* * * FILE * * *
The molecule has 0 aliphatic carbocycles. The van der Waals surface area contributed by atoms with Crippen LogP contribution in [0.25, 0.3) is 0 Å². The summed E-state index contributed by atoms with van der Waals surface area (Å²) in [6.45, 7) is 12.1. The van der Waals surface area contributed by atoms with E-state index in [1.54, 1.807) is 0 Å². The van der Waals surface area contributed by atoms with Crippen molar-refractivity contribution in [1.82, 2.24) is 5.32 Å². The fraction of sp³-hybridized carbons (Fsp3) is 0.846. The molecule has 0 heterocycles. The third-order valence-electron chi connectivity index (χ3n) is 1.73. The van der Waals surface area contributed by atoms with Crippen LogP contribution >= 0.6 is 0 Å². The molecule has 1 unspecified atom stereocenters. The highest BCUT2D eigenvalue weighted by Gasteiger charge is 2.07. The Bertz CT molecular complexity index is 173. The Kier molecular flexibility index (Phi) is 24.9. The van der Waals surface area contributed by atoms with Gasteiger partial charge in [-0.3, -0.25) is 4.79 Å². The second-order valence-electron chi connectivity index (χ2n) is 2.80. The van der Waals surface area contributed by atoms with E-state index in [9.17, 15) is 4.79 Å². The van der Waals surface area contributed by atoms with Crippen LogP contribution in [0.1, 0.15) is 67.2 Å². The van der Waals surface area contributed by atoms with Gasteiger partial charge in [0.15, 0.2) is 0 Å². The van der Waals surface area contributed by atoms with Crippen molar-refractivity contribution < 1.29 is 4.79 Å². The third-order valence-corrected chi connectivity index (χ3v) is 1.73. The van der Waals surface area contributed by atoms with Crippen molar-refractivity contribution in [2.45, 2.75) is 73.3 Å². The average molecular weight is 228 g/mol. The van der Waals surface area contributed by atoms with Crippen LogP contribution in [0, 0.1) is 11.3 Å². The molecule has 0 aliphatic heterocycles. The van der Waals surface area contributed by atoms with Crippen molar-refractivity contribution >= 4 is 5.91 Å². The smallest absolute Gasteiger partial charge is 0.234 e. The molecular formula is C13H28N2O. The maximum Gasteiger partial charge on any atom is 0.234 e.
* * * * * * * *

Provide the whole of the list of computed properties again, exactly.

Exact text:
The molecule has 0 aliphatic carbocycles. The van der Waals surface area contributed by atoms with Crippen LogP contribution in [0.25, 0.3) is 0 Å². The summed E-state index contributed by atoms with van der Waals surface area (Å²) in [6.45, 7) is 12.1. The van der Waals surface area contributed by atoms with E-state index in [1.54, 1.807) is 0 Å². The van der Waals surface area contributed by atoms with Crippen molar-refractivity contribution in [1.82, 2.24) is 5.32 Å². The fraction of sp³-hybridized carbons (Fsp3) is 0.846. The molecule has 0 heterocycles. The third-order valence-electron chi connectivity index (χ3n) is 1.73. The van der Waals surface area contributed by atoms with Crippen LogP contribution >= 0.6 is 0 Å². The molecule has 1 unspecified atom stereocenters. The highest BCUT2D eigenvalue weighted by Gasteiger charge is 2.07. The Bertz CT molecular complexity index is 173. The Kier molecular flexibility index (Phi) is 24.9. The van der Waals surface area contributed by atoms with Gasteiger partial charge in [-0.3, -0.25) is 4.79 Å². The second-order valence-electron chi connectivity index (χ2n) is 2.80. The van der Waals surface area contributed by atoms with E-state index in [9.17, 15) is 4.79 Å². The van der Waals surface area contributed by atoms with Crippen LogP contribution in [0.1, 0.15) is 67.2 Å². The van der Waals surface area contributed by atoms with Gasteiger partial charge in [0.15, 0.2) is 0 Å². The van der Waals surface area contributed by atoms with Crippen molar-refractivity contribution < 1.29 is 4.79 Å². The third-order valence-corrected chi connectivity index (χ3v) is 1.73. The van der Waals surface area contributed by atoms with Crippen molar-refractivity contribution in [2.45, 2.75) is 73.3 Å². The average molecular weight is 228 g/mol. The van der Waals surface area contributed by atoms with Crippen LogP contribution in [0, 0.1) is 11.3 Å². The molecule has 0 aliphatic heterocycles. The van der Waals surface area contributed by atoms with Crippen molar-refractivity contribution >= 4 is 5.91 Å². The smallest absolute Gasteiger partial charge is 0.234 e. The molecular formula is C13H28N2O. The maximum Gasteiger partial charge on any atom is 0.234 e.